Second Court allows another Rumsfeld torture case to go forward.

The 7th U.S. Circuit Court of Appeals in Chicago has rendered a ruling in Rumsfeld’s attempt to dismiss the case based on immunity. The court has rejected the argument and nobody should be surprised that torture apologist David Rivkin is firing back by insulting the judges themselves. “Having judges second-guess the decisions made by the armed forces halfway around the world is no way to wage a war. It saps the effectiveness of the military, puts American soldiers at risk, and shackles federal officials who have a constitutional duty to protect America.”

U.S. Circuit Judge David Hamilton wrote the opinion.

Second, we agree with the district court that Secretary Rumsfeld is not entitled to qualified immunity on the pleadings. The law was clearly established in 2006 that the treatment plaintiffs have alleged was unconstitutional. No reasonable public official could have believed otherwise.

The plaintiff in this case is filed as John Doe. John Doe was sent to Iraq in as an Arabic-English interpreter with a marine corp’s intel unit in December 2004. In less than a year he was arrested without charge and thrown in solitary confinement blindfolded and handcuffed. He was in solitary for 72 hours then transported to Camp Cropper before being tortured some more. He was released 9 months later. He filed suit in 2008.

The court decision comes on the heels of a ruling by Federal Court in the case of Donald Vance and Nathan Ertel. Vance and Ertel are suing for torture committed upon them when they worked for Shield Group Security, U.S. hired contractor.

A report from RussiaToday

Another report worth watching

Rumsfeld is accused of approving torture methods that included sleep deprivation, walling, extended standing, and other violations of Army Field Manual, domestic law, and foreign treaties regarding the treatment of prisoners. The expressed outrage by officials days into the Iraq war about the treatment of captured chopper pilots shows they had a low bar for tolerance in abuse of American prisoners of war but no compunction for the abuses we know happened. Repeatedly, they’ve used the ‘bad apples’ spin.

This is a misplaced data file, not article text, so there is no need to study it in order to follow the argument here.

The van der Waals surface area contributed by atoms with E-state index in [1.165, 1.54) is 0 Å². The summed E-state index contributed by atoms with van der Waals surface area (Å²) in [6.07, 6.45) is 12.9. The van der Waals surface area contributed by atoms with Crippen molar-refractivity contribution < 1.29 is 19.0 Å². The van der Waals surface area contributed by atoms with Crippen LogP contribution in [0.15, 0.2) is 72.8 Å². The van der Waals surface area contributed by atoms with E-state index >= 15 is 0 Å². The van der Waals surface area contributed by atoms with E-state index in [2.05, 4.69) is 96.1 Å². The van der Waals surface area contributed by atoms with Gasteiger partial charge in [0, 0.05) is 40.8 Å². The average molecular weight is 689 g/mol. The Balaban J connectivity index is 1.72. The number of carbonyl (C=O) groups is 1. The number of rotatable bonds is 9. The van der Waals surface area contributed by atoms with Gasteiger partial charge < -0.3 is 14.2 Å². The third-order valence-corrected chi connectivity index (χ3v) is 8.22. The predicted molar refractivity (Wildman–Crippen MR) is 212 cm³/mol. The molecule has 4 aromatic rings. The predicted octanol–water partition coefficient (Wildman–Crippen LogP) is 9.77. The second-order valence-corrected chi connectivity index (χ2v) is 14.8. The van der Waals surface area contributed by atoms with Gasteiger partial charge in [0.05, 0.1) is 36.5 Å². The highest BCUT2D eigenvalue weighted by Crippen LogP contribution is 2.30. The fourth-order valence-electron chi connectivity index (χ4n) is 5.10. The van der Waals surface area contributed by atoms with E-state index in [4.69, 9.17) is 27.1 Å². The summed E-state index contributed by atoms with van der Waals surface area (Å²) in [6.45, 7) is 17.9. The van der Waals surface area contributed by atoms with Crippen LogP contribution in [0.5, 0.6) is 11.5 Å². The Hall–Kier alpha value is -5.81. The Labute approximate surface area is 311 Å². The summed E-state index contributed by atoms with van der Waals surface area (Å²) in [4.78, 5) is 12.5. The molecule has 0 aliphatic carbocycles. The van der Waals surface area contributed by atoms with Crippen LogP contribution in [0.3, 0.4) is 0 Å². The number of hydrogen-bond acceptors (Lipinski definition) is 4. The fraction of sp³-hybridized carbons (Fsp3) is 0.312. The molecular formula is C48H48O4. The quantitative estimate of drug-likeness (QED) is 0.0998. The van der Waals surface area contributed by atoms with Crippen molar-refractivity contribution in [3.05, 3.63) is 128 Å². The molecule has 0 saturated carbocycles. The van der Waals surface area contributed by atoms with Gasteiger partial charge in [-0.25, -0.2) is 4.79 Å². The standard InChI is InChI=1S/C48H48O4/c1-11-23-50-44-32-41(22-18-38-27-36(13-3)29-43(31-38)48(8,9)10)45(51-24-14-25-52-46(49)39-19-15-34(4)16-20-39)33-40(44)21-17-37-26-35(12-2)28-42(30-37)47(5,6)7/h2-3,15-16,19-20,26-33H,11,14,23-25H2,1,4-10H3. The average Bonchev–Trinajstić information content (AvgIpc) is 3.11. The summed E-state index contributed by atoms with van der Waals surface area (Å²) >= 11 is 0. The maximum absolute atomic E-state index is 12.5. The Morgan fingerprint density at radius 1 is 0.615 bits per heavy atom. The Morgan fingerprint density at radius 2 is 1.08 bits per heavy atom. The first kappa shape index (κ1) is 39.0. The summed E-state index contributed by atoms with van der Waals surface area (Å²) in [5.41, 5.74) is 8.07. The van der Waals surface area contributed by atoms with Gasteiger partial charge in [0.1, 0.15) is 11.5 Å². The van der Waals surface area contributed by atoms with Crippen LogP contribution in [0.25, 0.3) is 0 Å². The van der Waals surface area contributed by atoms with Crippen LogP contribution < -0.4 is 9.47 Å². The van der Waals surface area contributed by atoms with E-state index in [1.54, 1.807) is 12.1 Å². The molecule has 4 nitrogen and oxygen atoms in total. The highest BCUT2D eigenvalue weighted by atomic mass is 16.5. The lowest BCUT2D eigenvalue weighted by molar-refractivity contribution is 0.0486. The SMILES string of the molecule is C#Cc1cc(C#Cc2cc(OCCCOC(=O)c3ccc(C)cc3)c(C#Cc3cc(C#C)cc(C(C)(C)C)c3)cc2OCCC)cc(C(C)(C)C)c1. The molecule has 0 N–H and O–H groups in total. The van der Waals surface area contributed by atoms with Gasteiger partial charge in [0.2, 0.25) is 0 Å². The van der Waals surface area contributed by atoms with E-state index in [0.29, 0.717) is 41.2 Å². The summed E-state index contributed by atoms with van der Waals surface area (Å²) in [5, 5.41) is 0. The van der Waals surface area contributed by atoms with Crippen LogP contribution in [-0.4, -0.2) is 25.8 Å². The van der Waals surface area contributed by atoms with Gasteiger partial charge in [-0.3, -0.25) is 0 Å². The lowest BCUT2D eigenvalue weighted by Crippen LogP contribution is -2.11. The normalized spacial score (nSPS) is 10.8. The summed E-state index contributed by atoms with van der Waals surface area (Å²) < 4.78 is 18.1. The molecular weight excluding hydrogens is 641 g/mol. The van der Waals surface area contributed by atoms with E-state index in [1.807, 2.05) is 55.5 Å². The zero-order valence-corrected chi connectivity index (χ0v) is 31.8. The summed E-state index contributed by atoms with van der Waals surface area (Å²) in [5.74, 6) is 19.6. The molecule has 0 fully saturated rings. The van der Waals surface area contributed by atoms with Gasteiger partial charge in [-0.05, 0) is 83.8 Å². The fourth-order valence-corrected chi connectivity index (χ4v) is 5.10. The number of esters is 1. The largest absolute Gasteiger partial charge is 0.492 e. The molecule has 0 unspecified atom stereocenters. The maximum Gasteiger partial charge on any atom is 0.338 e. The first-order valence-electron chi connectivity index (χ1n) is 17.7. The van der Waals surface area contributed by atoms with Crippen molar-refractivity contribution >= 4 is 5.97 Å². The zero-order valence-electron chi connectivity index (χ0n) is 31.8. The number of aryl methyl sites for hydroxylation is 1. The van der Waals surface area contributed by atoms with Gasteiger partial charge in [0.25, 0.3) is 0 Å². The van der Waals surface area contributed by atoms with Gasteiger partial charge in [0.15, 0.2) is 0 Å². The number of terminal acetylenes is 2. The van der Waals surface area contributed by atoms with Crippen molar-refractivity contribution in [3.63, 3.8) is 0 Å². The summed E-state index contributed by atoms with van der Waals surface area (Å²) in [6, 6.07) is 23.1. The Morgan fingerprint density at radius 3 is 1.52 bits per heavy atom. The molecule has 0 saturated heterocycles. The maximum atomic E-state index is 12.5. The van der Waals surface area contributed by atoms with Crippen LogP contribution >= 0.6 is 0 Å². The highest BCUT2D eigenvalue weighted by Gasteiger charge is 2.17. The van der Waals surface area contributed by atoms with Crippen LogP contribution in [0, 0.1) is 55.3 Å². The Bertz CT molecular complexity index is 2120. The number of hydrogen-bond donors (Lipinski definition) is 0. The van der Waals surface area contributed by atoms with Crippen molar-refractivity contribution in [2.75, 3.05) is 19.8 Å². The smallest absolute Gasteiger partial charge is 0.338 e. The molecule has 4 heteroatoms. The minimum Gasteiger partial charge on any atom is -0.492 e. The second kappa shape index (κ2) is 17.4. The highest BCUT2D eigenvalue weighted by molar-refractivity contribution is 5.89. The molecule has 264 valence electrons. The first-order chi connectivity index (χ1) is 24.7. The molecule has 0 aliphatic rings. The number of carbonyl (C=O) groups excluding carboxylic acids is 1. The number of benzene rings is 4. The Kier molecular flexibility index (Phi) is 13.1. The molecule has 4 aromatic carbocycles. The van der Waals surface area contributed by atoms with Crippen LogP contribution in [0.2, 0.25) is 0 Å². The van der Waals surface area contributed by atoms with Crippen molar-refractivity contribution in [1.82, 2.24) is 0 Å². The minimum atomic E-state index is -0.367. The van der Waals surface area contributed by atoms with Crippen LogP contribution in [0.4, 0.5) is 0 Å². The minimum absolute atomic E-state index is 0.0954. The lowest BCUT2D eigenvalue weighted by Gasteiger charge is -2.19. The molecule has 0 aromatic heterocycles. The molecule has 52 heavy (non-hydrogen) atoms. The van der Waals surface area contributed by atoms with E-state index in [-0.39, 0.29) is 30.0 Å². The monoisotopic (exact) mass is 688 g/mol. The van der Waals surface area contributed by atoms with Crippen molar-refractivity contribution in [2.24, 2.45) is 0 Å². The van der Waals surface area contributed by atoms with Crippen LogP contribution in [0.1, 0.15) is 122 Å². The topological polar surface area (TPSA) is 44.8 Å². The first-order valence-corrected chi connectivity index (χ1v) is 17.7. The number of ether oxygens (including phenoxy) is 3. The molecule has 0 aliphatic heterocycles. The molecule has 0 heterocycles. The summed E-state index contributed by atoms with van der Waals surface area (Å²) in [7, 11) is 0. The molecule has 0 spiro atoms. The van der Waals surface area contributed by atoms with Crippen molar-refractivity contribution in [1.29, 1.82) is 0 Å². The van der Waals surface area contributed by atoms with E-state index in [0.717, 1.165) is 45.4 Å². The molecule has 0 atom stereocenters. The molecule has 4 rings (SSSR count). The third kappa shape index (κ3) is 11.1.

These suits work to destroy the bad apples narrative. Attorney Mike Kanovitz said, the court had to choose between “protecting the most fundamental rights of American citizens in the difficult context of a war or leaving those rights solely in the hands of politicians and the military. It was not an easy choice for the Court to make, but it was the brave and right choice.”

The state department hasn’t responded but torture apologist and broken message maker David Rivkin resumed his same old attacks and claimed the decision would be overturned.

We’ll keep you posted on Donald Rumsfeld and his torture apologist attorney, David Rivkin.

U.S. seeks to contain ‘top secret’ evidence in Mehanna trial

Laurel Sweet of the Boston Herald has just published a report on the DOJ’s use of state secrets arguments in prosecuting Tarek Mehanna.

U.S. Attorney General Eric Holder Jr. is beseeching a federal judge in Boston not to release to an accused Sudbury terrorist’s lawyers the evidence prosecutors that have amassed against him under the Foreign Intelligence Surveillance Act, warning the disclosure of “top secret” materials could “cause exceptionally grave damage to the national security of the United States.”